Banker now man of the cloth

By Paul Charman

Lyndon Drake leads one of four congregations meeting at Auckland's historic Baptist Tabernacle.  Photo / Ted Baghurst
Lyndon Drake leads one of four congregations meeting at Auckland's historic Baptist Tabernacle. Photo / Ted Baghurst

Lyndon Drake's pathway to the ministry was via the world of "filthy lucre", but he makes no apology for that. Before entering the ministry, the 35-year-old of Ngai Tahu descent was a vice-president at Barclays Bank, with a seat on the bank's gilt desk.

A talented bond trader, he worked long hours during the Lehman bankruptcy of 2008, part of a team which helped to head off the risk to Barclays and to the British economy.

The week between the Lehman collapse and the United States Government's cliff-hanger decision to bail out AIG was a momentous one, an experience he says he'll never forget.

Two years after the global financial crisis, Drake was headed for a career in the church, but there was no Road to Damascus turnaround in his morality, no distancing of himself from the world of banking and no parting shots at bankers.

In a goodbye letter to Barclays colleagues, Drake stressed he didn't have a problem with people he worked alongside and did not feel himself to be morally superior.

"Colleagues I met in banking were really good to know; I'm still friends with many I worked with. But for me and Mim [his wife of nine years] the ministry is a far more productive use of our time and energy."

Working in a London bank was always going to be a stepping-stone to Christian work for Drake. He had been raised a Christian, activities such as Bible studies were common in his parents' home and he maintained consistent interest in the faith throughout school and university.

After studying computer science at Auckland University, he was recruited to help to create financial software for Barclays. A few years in IT convinced Drake the field wasn't for him, but he wanted to experience more of the challenges of secular work before joining the clergy. The quandary was resolved when Barclays let him have a go at trading and he found he had a talent for it.

First, he became a junior interest swap trader, then he got a seat on the gilt desk. He gained specialist knowledge of contemporary risk and collateral management for derivatives products and, at the time of the Lehman bankruptcy, helped to develop process for large-scale unwinds of derivatives positions. "My title was vice-president, which sounds like second in charge of something, but the banking world loves titles. Vice-presidents are actually two rungs below the top-ranked people."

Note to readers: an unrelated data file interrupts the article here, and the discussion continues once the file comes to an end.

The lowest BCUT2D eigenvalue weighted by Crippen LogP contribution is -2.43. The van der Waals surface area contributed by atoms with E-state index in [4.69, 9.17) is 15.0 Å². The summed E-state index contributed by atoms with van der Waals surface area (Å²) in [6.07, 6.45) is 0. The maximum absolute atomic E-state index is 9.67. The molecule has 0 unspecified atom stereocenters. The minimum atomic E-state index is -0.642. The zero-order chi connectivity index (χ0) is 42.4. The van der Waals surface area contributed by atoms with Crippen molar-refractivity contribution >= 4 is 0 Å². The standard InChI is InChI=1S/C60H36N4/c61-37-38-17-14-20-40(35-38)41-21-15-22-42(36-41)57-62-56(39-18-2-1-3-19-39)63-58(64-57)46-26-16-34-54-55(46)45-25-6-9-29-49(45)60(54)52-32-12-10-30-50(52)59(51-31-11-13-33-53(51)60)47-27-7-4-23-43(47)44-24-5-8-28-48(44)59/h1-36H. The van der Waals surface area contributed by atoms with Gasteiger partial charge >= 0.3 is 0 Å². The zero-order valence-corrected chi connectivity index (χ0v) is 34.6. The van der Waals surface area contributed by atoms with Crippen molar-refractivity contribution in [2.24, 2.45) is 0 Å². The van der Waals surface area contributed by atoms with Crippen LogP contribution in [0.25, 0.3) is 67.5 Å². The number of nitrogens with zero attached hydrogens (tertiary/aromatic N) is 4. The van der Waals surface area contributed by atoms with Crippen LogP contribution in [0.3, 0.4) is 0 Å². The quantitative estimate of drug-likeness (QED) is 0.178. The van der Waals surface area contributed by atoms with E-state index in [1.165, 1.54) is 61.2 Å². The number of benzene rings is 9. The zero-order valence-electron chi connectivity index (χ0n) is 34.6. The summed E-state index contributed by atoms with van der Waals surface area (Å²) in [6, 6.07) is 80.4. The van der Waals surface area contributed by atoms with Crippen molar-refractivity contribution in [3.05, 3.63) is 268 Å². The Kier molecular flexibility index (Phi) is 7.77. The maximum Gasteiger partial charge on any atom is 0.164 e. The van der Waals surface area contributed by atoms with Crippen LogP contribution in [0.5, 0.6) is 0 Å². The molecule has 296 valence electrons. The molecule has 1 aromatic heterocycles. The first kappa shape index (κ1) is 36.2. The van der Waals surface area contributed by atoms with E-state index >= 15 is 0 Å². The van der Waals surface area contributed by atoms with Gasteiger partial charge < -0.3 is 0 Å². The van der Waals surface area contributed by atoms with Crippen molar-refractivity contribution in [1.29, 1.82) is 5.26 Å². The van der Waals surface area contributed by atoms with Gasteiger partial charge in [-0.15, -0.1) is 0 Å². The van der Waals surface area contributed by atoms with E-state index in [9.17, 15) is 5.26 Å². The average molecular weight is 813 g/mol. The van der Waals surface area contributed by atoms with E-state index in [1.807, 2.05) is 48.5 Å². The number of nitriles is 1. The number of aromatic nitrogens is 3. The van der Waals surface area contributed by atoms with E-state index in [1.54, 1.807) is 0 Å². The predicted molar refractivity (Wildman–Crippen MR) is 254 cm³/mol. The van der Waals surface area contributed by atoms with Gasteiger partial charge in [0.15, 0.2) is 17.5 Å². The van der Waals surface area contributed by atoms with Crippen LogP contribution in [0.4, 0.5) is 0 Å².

Drake left Barclays to read theology at Oxford, adding a bachelor of arts in theology to his BSc and PhD in computer science. Now he leads the morning congregation at the Baptist Tabernacle, one of four meeting at the historic Queen St church.

Was this a financial shock after his previous salary? "No, not really.

"If you were good at bond trading the financial rewards were high. But despite having three young children to support these days, for us the transition to a minister's salary hasn't been particularly painful.

"Much of our time overseas we were involved in church in a low-income part of east London and saw no point in flaunting a flashy lifestyle there ... instead, we kept our standard of living similar to what it was for a minister and his family in that part of the city, so there's been an adjustment but no drastic change.

"There's things about my previous job I can't experience now, like the enjoyment of working closely with colleagues, not that we were one big happy family, but the camaraderie was enjoyable. What a minister does is of necessity solitary at times.

"Also, while we worked long hours at Barclays, when you went home that was the end of your working day. But for a minister working hours can be quite vague. After hours, if somebody calls you with a crisis, you go and see them and that's that.

"But I enjoy the people contact you experience in this role. And there's the time you're allowed to study the Word of God, prepare a sermon and preach it on Sunday.

"For me, communicating the Christian message about Jesus is the most important thing I can do with my life, and a secular job can't compete with that."

- NZ Herald

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